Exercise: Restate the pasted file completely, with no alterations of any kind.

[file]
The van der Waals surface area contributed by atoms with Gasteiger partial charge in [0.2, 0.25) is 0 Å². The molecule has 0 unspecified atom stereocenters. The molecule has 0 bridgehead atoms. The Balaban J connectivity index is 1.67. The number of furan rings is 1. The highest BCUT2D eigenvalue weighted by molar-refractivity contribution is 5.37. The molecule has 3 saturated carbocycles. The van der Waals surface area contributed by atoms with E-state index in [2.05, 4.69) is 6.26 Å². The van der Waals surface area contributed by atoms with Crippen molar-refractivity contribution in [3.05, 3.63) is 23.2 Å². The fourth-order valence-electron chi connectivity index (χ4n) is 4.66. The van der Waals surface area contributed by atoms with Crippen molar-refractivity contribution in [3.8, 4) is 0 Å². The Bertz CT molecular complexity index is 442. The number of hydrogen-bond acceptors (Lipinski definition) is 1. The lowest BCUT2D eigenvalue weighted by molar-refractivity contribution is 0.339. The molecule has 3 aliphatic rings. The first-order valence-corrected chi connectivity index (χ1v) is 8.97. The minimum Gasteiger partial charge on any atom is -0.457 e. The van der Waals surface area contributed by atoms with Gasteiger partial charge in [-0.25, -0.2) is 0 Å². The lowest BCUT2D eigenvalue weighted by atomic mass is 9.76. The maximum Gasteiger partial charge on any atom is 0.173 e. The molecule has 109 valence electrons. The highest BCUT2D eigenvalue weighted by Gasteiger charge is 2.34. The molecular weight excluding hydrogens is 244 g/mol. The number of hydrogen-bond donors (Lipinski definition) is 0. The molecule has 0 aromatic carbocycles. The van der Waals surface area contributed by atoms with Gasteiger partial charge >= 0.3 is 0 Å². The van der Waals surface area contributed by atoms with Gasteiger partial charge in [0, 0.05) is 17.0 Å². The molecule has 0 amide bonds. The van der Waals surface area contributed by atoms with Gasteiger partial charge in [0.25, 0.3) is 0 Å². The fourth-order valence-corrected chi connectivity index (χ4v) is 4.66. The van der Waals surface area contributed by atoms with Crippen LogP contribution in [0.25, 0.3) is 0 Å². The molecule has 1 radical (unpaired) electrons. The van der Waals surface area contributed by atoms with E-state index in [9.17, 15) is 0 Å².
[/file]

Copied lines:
The van der Waals surface area contributed by atoms with Gasteiger partial charge in [0.2, 0.25) is 0 Å². The molecule has 0 unspecified atom stereocenters. The molecule has 0 bridgehead atoms. The Balaban J connectivity index is 1.67. The number of furan rings is 1. The highest BCUT2D eigenvalue weighted by molar-refractivity contribution is 5.37. The molecule has 3 saturated carbocycles. The van der Waals surface area contributed by atoms with E-state index in [2.05, 4.69) is 6.26 Å². The van der Waals surface area contributed by atoms with Crippen molar-refractivity contribution in [3.05, 3.63) is 23.2 Å². The fourth-order valence-electron chi connectivity index (χ4n) is 4.66. The van der Waals surface area contributed by atoms with Crippen molar-refractivity contribution in [3.8, 4) is 0 Å². The Bertz CT molecular complexity index is 442. The number of hydrogen-bond acceptors (Lipinski definition) is 1. The lowest BCUT2D eigenvalue weighted by molar-refractivity contribution is 0.339. The molecule has 3 aliphatic rings. The first-order valence-corrected chi connectivity index (χ1v) is 8.97. The minimum Gasteiger partial charge on any atom is -0.457 e. The van der Waals surface area contributed by atoms with Gasteiger partial charge in [-0.25, -0.2) is 0 Å². The lowest BCUT2D eigenvalue weighted by atomic mass is 9.76. The maximum Gasteiger partial charge on any atom is 0.173 e. The molecule has 109 valence electrons. The highest BCUT2D eigenvalue weighted by Gasteiger charge is 2.34. The molecular weight excluding hydrogens is 244 g/mol. The number of hydrogen-bond donors (Lipinski definition) is 0. The molecule has 0 aromatic carbocycles. The van der Waals surface area contributed by atoms with Gasteiger partial charge >= 0.3 is 0 Å². The van der Waals surface area contributed by atoms with Gasteiger partial charge in [0, 0.05) is 17.0 Å². The molecule has 0 amide bonds. The van der Waals surface area contributed by atoms with Gasteiger partial charge in [0.25, 0.3) is 0 Å². The fourth-order valence-corrected chi connectivity index (χ4v) is 4.66. The van der Waals surface area contributed by atoms with Crippen LogP contribution in [0.25, 0.3) is 0 Å². The molecule has 1 radical (unpaired) electrons. The van der Waals surface area contributed by atoms with E-state index in [9.17, 15) is 0 Å².